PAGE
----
Flying free like Amelia

Published 11:00 pm Friday, July 12, 2013

Mama didn’t know I was up in an airplane. If she had known, I wouldn’t have been.

Uncle James was the director of the ABC Board and he had made arrangements for me and my cousin to fly with an agent who was scanning the countryside for moonshine stills.

I’d never been in an airplane before and had no idea that I would be that day. But it was a turning point in my life. I became a frizzy-headed, knock-kneed, beaver-toothed Amelia Earhart.

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I had read her biography in school and thought that she was the bravest, most daring, most adventuresome person in the world. I couldn’t imagine what it would be like to fly way up in the sky and across the Atlantic Ocean all by yourself.

But there I was, flying in the sky just like Amelia Earhart.

The world from up there was more amazing than I could have ever imagined. It was so beautiful to me that it took my breath away.

I could see why Amelia Earhart was so fascinated with flying. And I wanted to be just like her. Flying wild and free above the clouds, with a leather cap on my head, my scarf trailing behind me in the wind and the sun on my face. Just like a bird in flight. What a feeling that must be. But I wasn’t a bird so I would never know.

A couple of years ago, this ol’ gal got her chance to fly wild and free. Like a bird. Like Amelia Earhart with the wind and sun on her face.

At the Outdoors Without Limits bass fishing tournament at Campbell Lake, I stood and watched as Kenny Campbell’s Amelia-kind of plane — the kind with an open cockpit — soared up toward the clouds and then dipped behind the trees. The plane rippled the water as it passed over the lake. “Oh, my. If only …”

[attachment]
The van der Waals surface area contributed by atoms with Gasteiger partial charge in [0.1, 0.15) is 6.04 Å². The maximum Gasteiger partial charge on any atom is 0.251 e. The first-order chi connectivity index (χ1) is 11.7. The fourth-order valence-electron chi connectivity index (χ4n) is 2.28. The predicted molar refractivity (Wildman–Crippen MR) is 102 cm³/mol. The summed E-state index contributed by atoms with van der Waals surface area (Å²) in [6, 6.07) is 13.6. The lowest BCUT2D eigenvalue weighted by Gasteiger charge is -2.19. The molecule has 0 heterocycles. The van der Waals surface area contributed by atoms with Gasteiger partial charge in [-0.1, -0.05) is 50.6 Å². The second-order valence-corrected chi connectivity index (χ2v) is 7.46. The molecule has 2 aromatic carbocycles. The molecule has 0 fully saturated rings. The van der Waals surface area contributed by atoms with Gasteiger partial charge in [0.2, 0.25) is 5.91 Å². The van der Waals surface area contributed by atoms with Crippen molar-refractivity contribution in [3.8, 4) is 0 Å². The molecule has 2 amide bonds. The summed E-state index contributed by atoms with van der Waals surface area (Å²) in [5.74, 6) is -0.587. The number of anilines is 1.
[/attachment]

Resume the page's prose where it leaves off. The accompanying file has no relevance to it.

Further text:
“You want to ride?”

My heart skipped a beat. Did I, Amelia Earhart, want to ride?

I hid my excitement. “Sure,” I said in a causal kind of way.

Just how Kenny Campbell knew that I was standing there soaring with my feet flat on the ground, I don’t know.

When I climbed in the plane, if butterflies could have lifted a plane into flight, I had enough of them. But once I got buckled in and the earphones on my head, I was transformed. I was Amelia Earhart.

If there are words to describe the feeling of soaring like a bird, I don’t have knowledge of them. Flying in a closed airplane is one thing. Flying wild and free like a bird – like Amelia — is another.

I just said a quick prayer and thanked the Good Lord – and Kenny Campbell – for giving me wings and one heck of a heavenly flight.

For one little short while, I was Amelia Earhart, but the feeling will last a lifetime.